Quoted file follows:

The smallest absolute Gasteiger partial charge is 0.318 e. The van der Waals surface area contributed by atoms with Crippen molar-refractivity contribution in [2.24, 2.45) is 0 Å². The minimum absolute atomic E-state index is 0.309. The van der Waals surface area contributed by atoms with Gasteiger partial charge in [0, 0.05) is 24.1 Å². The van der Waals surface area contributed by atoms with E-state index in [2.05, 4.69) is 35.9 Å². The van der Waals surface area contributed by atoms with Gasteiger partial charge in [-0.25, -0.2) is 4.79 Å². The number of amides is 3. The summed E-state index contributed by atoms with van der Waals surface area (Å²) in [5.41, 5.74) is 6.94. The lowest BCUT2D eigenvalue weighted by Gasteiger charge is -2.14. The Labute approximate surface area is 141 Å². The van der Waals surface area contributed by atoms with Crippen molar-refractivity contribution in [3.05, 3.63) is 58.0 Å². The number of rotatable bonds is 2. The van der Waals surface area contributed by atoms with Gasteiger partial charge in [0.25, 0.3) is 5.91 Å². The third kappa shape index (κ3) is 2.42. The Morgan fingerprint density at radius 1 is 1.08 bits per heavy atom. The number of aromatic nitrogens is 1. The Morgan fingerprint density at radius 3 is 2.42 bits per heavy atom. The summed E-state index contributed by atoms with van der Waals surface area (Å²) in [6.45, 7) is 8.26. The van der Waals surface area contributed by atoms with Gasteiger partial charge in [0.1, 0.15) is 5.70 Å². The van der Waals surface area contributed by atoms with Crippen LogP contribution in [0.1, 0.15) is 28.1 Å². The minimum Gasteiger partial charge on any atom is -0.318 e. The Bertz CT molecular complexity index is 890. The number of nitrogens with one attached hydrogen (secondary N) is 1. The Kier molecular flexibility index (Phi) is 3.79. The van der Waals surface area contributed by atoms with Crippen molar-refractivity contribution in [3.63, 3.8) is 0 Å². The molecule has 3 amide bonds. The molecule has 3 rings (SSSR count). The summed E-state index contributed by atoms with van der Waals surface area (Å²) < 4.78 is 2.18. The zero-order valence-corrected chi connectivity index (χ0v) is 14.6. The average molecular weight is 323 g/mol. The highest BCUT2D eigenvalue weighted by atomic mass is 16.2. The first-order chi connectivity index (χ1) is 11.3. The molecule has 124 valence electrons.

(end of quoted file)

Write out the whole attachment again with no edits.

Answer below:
The smallest absolute Gasteiger partial charge is 0.318 e. The van der Waals surface area contributed by atoms with Crippen molar-refractivity contribution in [2.24, 2.45) is 0 Å². The minimum absolute atomic E-state index is 0.309. The van der Waals surface area contributed by atoms with Gasteiger partial charge in [0, 0.05) is 24.1 Å². The van der Waals surface area contributed by atoms with E-state index in [2.05, 4.69) is 35.9 Å². The van der Waals surface area contributed by atoms with Gasteiger partial charge in [-0.25, -0.2) is 4.79 Å². The number of amides is 3. The summed E-state index contributed by atoms with van der Waals surface area (Å²) in [5.41, 5.74) is 6.94. The lowest BCUT2D eigenvalue weighted by Gasteiger charge is -2.14. The Labute approximate surface area is 141 Å². The van der Waals surface area contributed by atoms with Crippen molar-refractivity contribution in [3.05, 3.63) is 58.0 Å². The number of rotatable bonds is 2. The van der Waals surface area contributed by atoms with Gasteiger partial charge in [0.25, 0.3) is 5.91 Å². The third kappa shape index (κ3) is 2.42. The Morgan fingerprint density at radius 1 is 1.08 bits per heavy atom. The number of aromatic nitrogens is 1. The Morgan fingerprint density at radius 3 is 2.42 bits per heavy atom. The summed E-state index contributed by atoms with van der Waals surface area (Å²) in [6.45, 7) is 8.26. The van der Waals surface area contributed by atoms with Gasteiger partial charge in [0.1, 0.15) is 5.70 Å². The van der Waals surface area contributed by atoms with Crippen LogP contribution in [0.1, 0.15) is 28.1 Å². The minimum Gasteiger partial charge on any atom is -0.318 e. The Bertz CT molecular complexity index is 890. The number of nitrogens with one attached hydrogen (secondary N) is 1. The Kier molecular flexibility index (Phi) is 3.79. The van der Waals surface area contributed by atoms with Crippen molar-refractivity contribution in [3.63, 3.8) is 0 Å². The molecule has 3 amide bonds. The molecule has 3 rings (SSSR count). The summed E-state index contributed by atoms with van der Waals surface area (Å²) < 4.78 is 2.18. The zero-order valence-corrected chi connectivity index (χ0v) is 14.6. The average molecular weight is 323 g/mol. The highest BCUT2D eigenvalue weighted by atomic mass is 16.2. The first-order chi connectivity index (χ1) is 11.3. The molecule has 124 valence electrons.